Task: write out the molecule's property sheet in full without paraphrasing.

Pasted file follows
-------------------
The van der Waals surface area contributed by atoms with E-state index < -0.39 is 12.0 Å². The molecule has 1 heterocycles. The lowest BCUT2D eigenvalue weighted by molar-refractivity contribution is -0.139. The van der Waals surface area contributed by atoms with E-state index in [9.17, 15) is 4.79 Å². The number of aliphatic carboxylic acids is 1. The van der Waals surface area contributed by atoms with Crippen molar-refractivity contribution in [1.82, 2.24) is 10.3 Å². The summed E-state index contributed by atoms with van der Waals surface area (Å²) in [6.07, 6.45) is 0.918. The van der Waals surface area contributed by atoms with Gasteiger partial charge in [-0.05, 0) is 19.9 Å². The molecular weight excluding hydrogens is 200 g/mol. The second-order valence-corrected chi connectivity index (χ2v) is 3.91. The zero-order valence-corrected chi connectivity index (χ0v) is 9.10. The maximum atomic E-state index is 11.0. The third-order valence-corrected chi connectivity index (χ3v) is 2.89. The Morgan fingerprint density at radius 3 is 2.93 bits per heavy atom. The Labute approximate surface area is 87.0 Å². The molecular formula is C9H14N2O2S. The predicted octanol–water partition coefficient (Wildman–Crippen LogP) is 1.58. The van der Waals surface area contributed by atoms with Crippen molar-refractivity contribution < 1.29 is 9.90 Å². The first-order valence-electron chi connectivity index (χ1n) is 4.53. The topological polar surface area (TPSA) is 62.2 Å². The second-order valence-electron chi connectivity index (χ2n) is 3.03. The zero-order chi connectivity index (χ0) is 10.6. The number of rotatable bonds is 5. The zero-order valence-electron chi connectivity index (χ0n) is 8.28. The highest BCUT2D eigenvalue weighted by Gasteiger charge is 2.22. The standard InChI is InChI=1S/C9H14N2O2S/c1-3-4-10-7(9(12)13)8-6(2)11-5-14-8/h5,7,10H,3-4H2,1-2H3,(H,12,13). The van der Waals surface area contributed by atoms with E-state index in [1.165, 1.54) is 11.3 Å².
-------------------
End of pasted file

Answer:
The van der Waals surface area contributed by atoms with E-state index < -0.39 is 12.0 Å². The molecule has 1 heterocycles. The lowest BCUT2D eigenvalue weighted by molar-refractivity contribution is -0.139. The van der Waals surface area contributed by atoms with E-state index in [9.17, 15) is 4.79 Å². The number of aliphatic carboxylic acids is 1. The van der Waals surface area contributed by atoms with Crippen molar-refractivity contribution in [1.82, 2.24) is 10.3 Å². The summed E-state index contributed by atoms with van der Waals surface area (Å²) in [6.07, 6.45) is 0.918. The van der Waals surface area contributed by atoms with Gasteiger partial charge in [-0.05, 0) is 19.9 Å². The molecular weight excluding hydrogens is 200 g/mol. The second-order valence-corrected chi connectivity index (χ2v) is 3.91. The zero-order valence-corrected chi connectivity index (χ0v) is 9.10. The maximum atomic E-state index is 11.0. The third-order valence-corrected chi connectivity index (χ3v) is 2.89. The Morgan fingerprint density at radius 3 is 2.93 bits per heavy atom. The Labute approximate surface area is 87.0 Å². The molecular formula is C9H14N2O2S. The predicted octanol–water partition coefficient (Wildman–Crippen LogP) is 1.58. The van der Waals surface area contributed by atoms with Crippen molar-refractivity contribution < 1.29 is 9.90 Å². The first-order valence-electron chi connectivity index (χ1n) is 4.53. The topological polar surface area (TPSA) is 62.2 Å². The second-order valence-electron chi connectivity index (χ2n) is 3.03. The zero-order chi connectivity index (χ0) is 10.6. The number of rotatable bonds is 5. The zero-order valence-electron chi connectivity index (χ0n) is 8.28. The highest BCUT2D eigenvalue weighted by Gasteiger charge is 2.22. The standard InChI is InChI=1S/C9H14N2O2S/c1-3-4-10-7(9(12)13)8-6(2)11-5-14-8/h5,7,10H,3-4H2,1-2H3,(H,12,13). The van der Waals surface area contributed by atoms with E-state index in [1.165, 1.54) is 11.3 Å².